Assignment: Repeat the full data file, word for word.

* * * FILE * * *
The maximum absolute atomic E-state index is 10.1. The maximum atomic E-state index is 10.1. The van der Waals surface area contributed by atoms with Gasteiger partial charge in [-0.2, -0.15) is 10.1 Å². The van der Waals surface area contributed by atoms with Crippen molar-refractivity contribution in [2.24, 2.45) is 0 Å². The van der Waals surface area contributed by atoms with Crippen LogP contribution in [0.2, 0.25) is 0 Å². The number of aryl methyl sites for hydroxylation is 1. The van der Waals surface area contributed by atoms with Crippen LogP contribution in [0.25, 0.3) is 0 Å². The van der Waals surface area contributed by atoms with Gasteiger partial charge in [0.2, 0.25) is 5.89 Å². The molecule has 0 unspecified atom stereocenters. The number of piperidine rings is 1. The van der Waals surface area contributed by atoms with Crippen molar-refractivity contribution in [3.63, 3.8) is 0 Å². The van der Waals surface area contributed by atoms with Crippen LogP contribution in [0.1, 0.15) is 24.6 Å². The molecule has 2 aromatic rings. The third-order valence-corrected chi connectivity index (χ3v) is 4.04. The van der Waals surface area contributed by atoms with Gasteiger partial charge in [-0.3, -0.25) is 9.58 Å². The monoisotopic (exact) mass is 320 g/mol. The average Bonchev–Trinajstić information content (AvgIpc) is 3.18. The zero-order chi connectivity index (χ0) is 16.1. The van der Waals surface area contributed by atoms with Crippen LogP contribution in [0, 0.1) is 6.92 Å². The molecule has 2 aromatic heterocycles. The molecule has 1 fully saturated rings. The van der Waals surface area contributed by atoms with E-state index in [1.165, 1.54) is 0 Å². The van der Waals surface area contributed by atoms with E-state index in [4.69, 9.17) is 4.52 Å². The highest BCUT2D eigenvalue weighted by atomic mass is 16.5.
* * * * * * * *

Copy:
The maximum absolute atomic E-state index is 10.1. The maximum atomic E-state index is 10.1. The van der Waals surface area contributed by atoms with Gasteiger partial charge in [-0.2, -0.15) is 10.1 Å². The van der Waals surface area contributed by atoms with Crippen molar-refractivity contribution in [2.24, 2.45) is 0 Å². The van der Waals surface area contributed by atoms with Crippen LogP contribution in [0.2, 0.25) is 0 Å². The number of aryl methyl sites for hydroxylation is 1. The van der Waals surface area contributed by atoms with Crippen LogP contribution in [0.25, 0.3) is 0 Å². The van der Waals surface area contributed by atoms with Gasteiger partial charge in [0.2, 0.25) is 5.89 Å². The molecule has 0 unspecified atom stereocenters. The number of piperidine rings is 1. The van der Waals surface area contributed by atoms with Crippen molar-refractivity contribution in [3.63, 3.8) is 0 Å². The van der Waals surface area contributed by atoms with Crippen LogP contribution in [0.1, 0.15) is 24.6 Å². The molecule has 2 aromatic rings. The third-order valence-corrected chi connectivity index (χ3v) is 4.04. The van der Waals surface area contributed by atoms with Gasteiger partial charge in [-0.3, -0.25) is 9.58 Å². The monoisotopic (exact) mass is 320 g/mol. The average Bonchev–Trinajstić information content (AvgIpc) is 3.18. The zero-order chi connectivity index (χ0) is 16.1. The van der Waals surface area contributed by atoms with Crippen LogP contribution in [0, 0.1) is 6.92 Å². The molecule has 2 aromatic heterocycles. The molecule has 1 fully saturated rings. The van der Waals surface area contributed by atoms with E-state index in [1.165, 1.54) is 0 Å². The van der Waals surface area contributed by atoms with E-state index in [4.69, 9.17) is 4.52 Å². The highest BCUT2D eigenvalue weighted by atomic mass is 16.5.